1. Who will close games at point guard?
The Celtics were smart to move on from Kemba Walker, but they weren’t able to adequately replace him this offseason. Signing Dennis Schroder to a team-friendly deal in free agency helps their depth, but there’s a reason why the Lakers didn’t elect to pay the attacking point guard.
The battle to close the games at point guard likely will boil down to Schroder and Marcus Smart. There’s an outside chance Payton Pritchard works his way into the mix with his shooting ability, but his defensive limitations should relegate him to duty with the second unit.
Smart is a defensive powerhouse who energizes the Celtics with his hard-nosed play. He can guard multiple positions at a high level which gives him a great chance to close games for his team. The problem with deploying him at the point guard position is that he’s a minus shooter for the position. Opponents will be content to leave him alone when he’s positioned beyond the three-point arc.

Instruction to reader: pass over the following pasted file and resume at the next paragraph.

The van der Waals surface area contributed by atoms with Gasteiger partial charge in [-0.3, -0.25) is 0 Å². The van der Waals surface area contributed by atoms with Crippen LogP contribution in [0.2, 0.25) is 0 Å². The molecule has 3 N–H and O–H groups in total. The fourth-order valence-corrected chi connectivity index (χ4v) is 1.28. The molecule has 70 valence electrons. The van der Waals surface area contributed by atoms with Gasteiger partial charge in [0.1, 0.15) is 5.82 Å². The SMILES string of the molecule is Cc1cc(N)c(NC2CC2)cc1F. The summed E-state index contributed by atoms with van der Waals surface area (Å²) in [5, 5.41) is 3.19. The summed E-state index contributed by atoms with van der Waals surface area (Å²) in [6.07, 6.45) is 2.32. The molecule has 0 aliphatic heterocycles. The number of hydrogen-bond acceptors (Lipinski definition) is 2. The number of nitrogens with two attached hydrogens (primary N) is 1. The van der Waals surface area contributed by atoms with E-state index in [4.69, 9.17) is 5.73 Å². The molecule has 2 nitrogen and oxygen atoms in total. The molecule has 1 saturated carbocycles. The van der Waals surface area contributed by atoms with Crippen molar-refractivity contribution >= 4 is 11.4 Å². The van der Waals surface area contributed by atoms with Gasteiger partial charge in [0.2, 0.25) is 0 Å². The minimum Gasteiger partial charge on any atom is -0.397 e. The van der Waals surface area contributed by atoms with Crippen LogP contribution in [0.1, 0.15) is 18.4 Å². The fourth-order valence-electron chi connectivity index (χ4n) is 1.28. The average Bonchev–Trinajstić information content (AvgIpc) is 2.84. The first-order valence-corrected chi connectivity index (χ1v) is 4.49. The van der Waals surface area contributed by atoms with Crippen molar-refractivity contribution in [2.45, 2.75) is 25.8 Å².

Schroder is the better individual scorer, but that’s not really what the Celtics need. That means the German guard will need to be a significantly better perimeter shooter than Smart if he wants to take his minutes. Schroder’s defense will never be up to Smart’s level, it’s all about added floor spacing if he’s going to win out.
There’s also a chance the player who’s going to close games for Boston at point guard isn’t on the roster yet. If the Celtics make an in-season trade, expect it to be for a lead guard who can help space their offense and hold up on the defensive end.